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Dummy-to-doctor story inspires educators headed back to school

Published Sep. 29, 2005

Growing up dirt poor and black in Detroit, Ben Carson was a poster child for at-risk youth.

Dubbed a dummy by his classmates, his grades were horrendous and his behavior even worse.

"I was perhaps the worst fifth-grade student you have ever seen," he said. "I was an absolute disaster."

From the ruins rose one of the world's most celebrated neurosurgeons, and one of Bertha Kemp's most celebrated authors.

Kemp, a teacher at Wilson Middle School for 26 years, met Carson at Blake High School on Thursday, where he drew a standing ovation after speaking to school officials and principals at their back-to-school gathering.

"As a teacher, especially as an African-American teacher, you're always looking to find information about people who have had a hard time in school and in life, who grow up to be successful, to motivate your students," said the 60-year-old Kemp.

From life as a "dummy" and the kid with bad attitude, Dr. Benjamin Solomon Carson is director of pediatric neurosurgery at Johns Hopkins Hospital in Maryland. He performs 400 to 500 surgeries a year, most of which involve children and their brains.

In 1997 he made medical history, leading a medical team at South Africa's only black university through a 28-hour operation to separate 11-month-old Zambian twin boys joined at the top of the head, but facing different directions.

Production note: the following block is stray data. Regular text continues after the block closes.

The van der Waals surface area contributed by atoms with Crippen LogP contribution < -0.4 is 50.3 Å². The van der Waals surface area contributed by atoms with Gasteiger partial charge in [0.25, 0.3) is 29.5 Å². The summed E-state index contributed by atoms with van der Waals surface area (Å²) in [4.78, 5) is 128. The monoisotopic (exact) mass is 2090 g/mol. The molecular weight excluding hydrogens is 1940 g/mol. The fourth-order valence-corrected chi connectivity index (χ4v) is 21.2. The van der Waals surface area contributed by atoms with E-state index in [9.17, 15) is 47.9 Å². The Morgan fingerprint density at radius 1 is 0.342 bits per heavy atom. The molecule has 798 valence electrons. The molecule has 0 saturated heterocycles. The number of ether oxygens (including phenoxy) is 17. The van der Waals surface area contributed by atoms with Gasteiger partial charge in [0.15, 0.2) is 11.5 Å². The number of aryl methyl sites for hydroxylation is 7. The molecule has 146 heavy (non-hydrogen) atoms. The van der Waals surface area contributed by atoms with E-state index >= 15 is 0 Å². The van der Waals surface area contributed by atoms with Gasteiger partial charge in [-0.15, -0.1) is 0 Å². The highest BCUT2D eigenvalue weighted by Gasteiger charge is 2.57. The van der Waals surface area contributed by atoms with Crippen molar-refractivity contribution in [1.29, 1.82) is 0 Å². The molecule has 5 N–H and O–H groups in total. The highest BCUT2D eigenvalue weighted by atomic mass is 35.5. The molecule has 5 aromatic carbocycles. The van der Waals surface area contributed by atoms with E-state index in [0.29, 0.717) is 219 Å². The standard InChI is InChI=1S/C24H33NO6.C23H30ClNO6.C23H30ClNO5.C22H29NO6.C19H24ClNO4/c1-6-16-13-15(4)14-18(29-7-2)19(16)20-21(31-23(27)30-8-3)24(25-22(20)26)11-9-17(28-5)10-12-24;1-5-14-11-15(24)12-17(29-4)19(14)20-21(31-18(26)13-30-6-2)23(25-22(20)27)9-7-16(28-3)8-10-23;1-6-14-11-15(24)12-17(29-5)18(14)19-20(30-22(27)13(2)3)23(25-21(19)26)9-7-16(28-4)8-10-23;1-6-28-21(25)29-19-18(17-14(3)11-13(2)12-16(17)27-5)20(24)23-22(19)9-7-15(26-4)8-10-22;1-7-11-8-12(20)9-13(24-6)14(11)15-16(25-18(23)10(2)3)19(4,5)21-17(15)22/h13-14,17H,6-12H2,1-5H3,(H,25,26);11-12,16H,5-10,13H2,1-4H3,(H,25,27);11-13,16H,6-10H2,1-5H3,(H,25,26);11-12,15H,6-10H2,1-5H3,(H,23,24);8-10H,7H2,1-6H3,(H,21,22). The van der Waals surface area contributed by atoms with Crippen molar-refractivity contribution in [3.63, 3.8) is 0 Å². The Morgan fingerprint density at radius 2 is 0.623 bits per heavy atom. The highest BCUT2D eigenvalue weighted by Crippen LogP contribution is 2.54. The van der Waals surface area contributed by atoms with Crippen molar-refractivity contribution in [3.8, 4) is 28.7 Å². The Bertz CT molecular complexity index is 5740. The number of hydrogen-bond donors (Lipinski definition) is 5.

Only 13 such operations had ever been attempted; it was the first time both twins had survived.

Carson, 47, went to Yale University and the University of Michigan School of Medicine, but not before life as an angry street fighter in Detroit. Not before his father and mother divorced, after she learned he was a bigamist. And not before watching his mother, who was one of 24 children and married at 13, struggling through a life of poverty without an education.

"My mother was absolutely devastated by my performance in school," Carson said. "She knew what kind of life she had to live and mine was going to be just as bad. So, she prayed for inspiration."

It came in the form of high expectations.

She insisted that her two sons turn off the TV and read two books a week. She demanded that they write reports about the books, never letting on that she could barely read those words herself.

Pretty soon, Carson was reading about anything that interested him, and soon he went from being the dumbest kid in the class to being one of the smartest.

Carson speaks all over the world, about his experiences and his books, Gifted Hands, Think Big and The Big Picture.

Thursday at Blake, he stressed the importance of "so many people along the way, who intervened and made a difference," which is why "educators have such an important role to play."

Hunter's Green Principal Barbara Hancock took that message to heart.

"This is a medical person, whose job is to save lives, telling us how important our jobs are in saving children through education," she said.

Mitch Muley is the principal of Wharton High.

"You know, it's an old cliche, you win it one kid at a time," he said. "You listen to Dr. Carson, and it's just incredible. "

Listening to Carson, School Superintendent Earl Lennard said, he was reminded of his own childhood, growing up poor in Riverview, realizing the importance of an education before it was too late.

"All of us reach that defining moment in our lives," he said. "I finally realized it was up to me if I was going to succeed, or grub palmettos for the rest of my life."

Beth Piecora, president of the Hillsborough County Council of PTA/PTSA, said Carson's story stresses the importance of not leaving one child behind.

"If we had not given him the opportunity to expand his horizons, if we looked at him based only on the neighborhood he lived in or the poverty he came from, he would not be the great doctor he is today," she said.